The government’s pledge to reserve 33 percent of parliamentary seats for women remains unimplemented. The delay in conducting the 2021 Decadal Census has made India the only G20 nation yet to complete such a census.

This delay is significant because the reservation for women in legislative bodies, as mandated by the Women’s Reservation Bill enacted in 2023, will only take effect after the census and subsequent delimitation exercise, scheduled for 2026. The postponement of the census directly impacts the timeline for implementing women’s reservation.

India allocates less than 1 percent of its GDP to healthcare, and there has been a reduction in spending on education. The extension of the free grain program to over 800 million individuals until 2028 is indicative of challenges in the rural economy.

Experts argue that cash transfers have become a convenient but short-term fix, leading to the neglect of essential long-term investments in agriculture, education and healthcare.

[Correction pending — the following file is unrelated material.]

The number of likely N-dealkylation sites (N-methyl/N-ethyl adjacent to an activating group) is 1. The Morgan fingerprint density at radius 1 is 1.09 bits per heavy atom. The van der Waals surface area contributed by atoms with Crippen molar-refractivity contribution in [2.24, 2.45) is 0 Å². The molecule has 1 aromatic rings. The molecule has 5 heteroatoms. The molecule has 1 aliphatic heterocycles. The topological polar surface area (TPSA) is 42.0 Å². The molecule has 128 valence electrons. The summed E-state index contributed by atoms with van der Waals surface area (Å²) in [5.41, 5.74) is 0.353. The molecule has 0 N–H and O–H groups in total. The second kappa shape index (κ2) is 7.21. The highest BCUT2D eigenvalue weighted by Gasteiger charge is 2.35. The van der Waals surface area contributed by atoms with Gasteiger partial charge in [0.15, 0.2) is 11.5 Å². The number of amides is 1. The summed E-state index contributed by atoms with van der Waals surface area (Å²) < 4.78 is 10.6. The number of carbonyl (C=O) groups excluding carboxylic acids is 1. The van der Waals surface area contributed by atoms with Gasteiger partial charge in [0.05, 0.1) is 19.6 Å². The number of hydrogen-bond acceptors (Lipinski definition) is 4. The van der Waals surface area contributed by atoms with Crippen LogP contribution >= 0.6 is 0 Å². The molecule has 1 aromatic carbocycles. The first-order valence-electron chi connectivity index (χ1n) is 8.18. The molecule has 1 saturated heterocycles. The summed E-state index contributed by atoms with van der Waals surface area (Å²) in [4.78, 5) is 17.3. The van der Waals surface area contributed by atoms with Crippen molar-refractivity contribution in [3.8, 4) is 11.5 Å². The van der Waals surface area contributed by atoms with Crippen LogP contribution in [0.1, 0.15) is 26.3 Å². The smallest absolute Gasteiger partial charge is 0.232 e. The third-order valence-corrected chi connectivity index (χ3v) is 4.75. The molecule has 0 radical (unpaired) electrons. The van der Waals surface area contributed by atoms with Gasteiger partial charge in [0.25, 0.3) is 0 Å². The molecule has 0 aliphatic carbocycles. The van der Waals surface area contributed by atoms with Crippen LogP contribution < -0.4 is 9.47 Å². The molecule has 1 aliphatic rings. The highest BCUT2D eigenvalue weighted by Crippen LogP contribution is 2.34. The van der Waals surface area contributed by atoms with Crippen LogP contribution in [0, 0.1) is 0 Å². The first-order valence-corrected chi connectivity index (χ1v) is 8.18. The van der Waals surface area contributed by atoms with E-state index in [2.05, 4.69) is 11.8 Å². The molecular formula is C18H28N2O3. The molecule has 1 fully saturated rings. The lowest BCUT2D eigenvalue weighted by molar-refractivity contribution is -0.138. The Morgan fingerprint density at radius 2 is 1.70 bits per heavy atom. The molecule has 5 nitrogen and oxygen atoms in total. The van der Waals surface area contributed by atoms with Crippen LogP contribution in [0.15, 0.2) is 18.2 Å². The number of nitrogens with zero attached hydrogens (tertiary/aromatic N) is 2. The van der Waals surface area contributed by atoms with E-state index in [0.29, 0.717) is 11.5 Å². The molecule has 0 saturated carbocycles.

In the 2023 Madhya Pradesh Assembly elections, the BJP’s Ladli Behna scheme emerged as a major factor in the party’s win. This initiative centred on providing a monthly stipend of Rs1000 (USD$12) to eligible women between the age of 23 and 60 . If women under 60 received less than Rs. 1000 ($12) per month from any other pension scheme, they would also receive the Rs. 1000 ($12) payment.

In the Karnataka elections, the Congress party’s Gruha Lakshmi scheme, which pays women heads of families Rs 2,000 (USD$24) per month and offers free bus rides for women, was instrumental in its victory.